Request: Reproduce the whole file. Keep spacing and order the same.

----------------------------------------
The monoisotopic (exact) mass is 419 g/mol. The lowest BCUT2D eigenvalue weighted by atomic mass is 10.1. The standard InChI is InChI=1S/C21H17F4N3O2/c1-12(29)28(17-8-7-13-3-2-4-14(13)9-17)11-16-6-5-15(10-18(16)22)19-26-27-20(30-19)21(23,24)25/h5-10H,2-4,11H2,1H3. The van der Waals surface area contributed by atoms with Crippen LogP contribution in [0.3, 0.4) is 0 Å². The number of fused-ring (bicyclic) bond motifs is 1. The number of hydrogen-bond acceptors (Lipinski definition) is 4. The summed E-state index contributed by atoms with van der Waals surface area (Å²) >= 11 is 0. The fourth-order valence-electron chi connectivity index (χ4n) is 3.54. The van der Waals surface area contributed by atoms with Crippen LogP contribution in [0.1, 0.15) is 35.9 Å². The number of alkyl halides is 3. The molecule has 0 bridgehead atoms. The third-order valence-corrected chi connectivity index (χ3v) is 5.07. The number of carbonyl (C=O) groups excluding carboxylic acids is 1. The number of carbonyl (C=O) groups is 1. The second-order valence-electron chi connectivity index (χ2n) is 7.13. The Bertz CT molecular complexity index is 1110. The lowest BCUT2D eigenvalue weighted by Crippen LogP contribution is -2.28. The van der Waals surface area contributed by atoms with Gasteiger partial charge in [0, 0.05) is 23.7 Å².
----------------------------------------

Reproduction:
The monoisotopic (exact) mass is 419 g/mol. The lowest BCUT2D eigenvalue weighted by atomic mass is 10.1. The standard InChI is InChI=1S/C21H17F4N3O2/c1-12(29)28(17-8-7-13-3-2-4-14(13)9-17)11-16-6-5-15(10-18(16)22)19-26-27-20(30-19)21(23,24)25/h5-10H,2-4,11H2,1H3. The van der Waals surface area contributed by atoms with Crippen LogP contribution in [0.3, 0.4) is 0 Å². The number of fused-ring (bicyclic) bond motifs is 1. The number of hydrogen-bond acceptors (Lipinski definition) is 4. The summed E-state index contributed by atoms with van der Waals surface area (Å²) >= 11 is 0. The fourth-order valence-electron chi connectivity index (χ4n) is 3.54. The van der Waals surface area contributed by atoms with Crippen LogP contribution in [0.1, 0.15) is 35.9 Å². The number of alkyl halides is 3. The molecule has 0 bridgehead atoms. The third-order valence-corrected chi connectivity index (χ3v) is 5.07. The number of carbonyl (C=O) groups excluding carboxylic acids is 1. The number of carbonyl (C=O) groups is 1. The second-order valence-electron chi connectivity index (χ2n) is 7.13. The Bertz CT molecular complexity index is 1110. The lowest BCUT2D eigenvalue weighted by Crippen LogP contribution is -2.28. The van der Waals surface area contributed by atoms with Gasteiger partial charge in [0, 0.05) is 23.7 Å².